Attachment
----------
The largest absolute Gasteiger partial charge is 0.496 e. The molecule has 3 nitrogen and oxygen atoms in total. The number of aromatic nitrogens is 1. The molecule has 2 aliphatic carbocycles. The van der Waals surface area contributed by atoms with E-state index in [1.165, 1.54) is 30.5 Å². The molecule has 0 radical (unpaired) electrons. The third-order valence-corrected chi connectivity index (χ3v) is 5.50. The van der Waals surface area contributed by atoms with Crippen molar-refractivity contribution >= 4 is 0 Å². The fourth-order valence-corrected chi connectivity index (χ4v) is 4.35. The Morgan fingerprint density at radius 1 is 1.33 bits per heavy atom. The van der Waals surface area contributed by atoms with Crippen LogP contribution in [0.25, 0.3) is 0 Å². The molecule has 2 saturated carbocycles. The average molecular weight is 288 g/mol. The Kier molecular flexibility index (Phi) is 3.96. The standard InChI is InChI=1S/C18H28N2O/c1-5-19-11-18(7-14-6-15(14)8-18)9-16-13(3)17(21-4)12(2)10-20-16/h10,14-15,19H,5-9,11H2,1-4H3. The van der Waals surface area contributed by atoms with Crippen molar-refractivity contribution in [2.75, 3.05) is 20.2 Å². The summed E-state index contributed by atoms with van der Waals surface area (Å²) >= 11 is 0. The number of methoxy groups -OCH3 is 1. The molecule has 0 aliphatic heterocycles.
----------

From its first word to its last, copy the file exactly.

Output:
The largest absolute Gasteiger partial charge is 0.496 e. The molecule has 3 nitrogen and oxygen atoms in total. The number of aromatic nitrogens is 1. The molecule has 2 aliphatic carbocycles. The van der Waals surface area contributed by atoms with E-state index in [1.165, 1.54) is 30.5 Å². The molecule has 0 radical (unpaired) electrons. The third-order valence-corrected chi connectivity index (χ3v) is 5.50. The van der Waals surface area contributed by atoms with Crippen molar-refractivity contribution >= 4 is 0 Å². The fourth-order valence-corrected chi connectivity index (χ4v) is 4.35. The Morgan fingerprint density at radius 1 is 1.33 bits per heavy atom. The van der Waals surface area contributed by atoms with Crippen LogP contribution in [0.25, 0.3) is 0 Å². The molecule has 2 saturated carbocycles. The average molecular weight is 288 g/mol. The Kier molecular flexibility index (Phi) is 3.96. The standard InChI is InChI=1S/C18H28N2O/c1-5-19-11-18(7-14-6-15(14)8-18)9-16-13(3)17(21-4)12(2)10-20-16/h10,14-15,19H,5-9,11H2,1-4H3. The van der Waals surface area contributed by atoms with Crippen molar-refractivity contribution in [2.75, 3.05) is 20.2 Å². The summed E-state index contributed by atoms with van der Waals surface area (Å²) >= 11 is 0. The number of methoxy groups -OCH3 is 1. The molecule has 0 aliphatic heterocycles.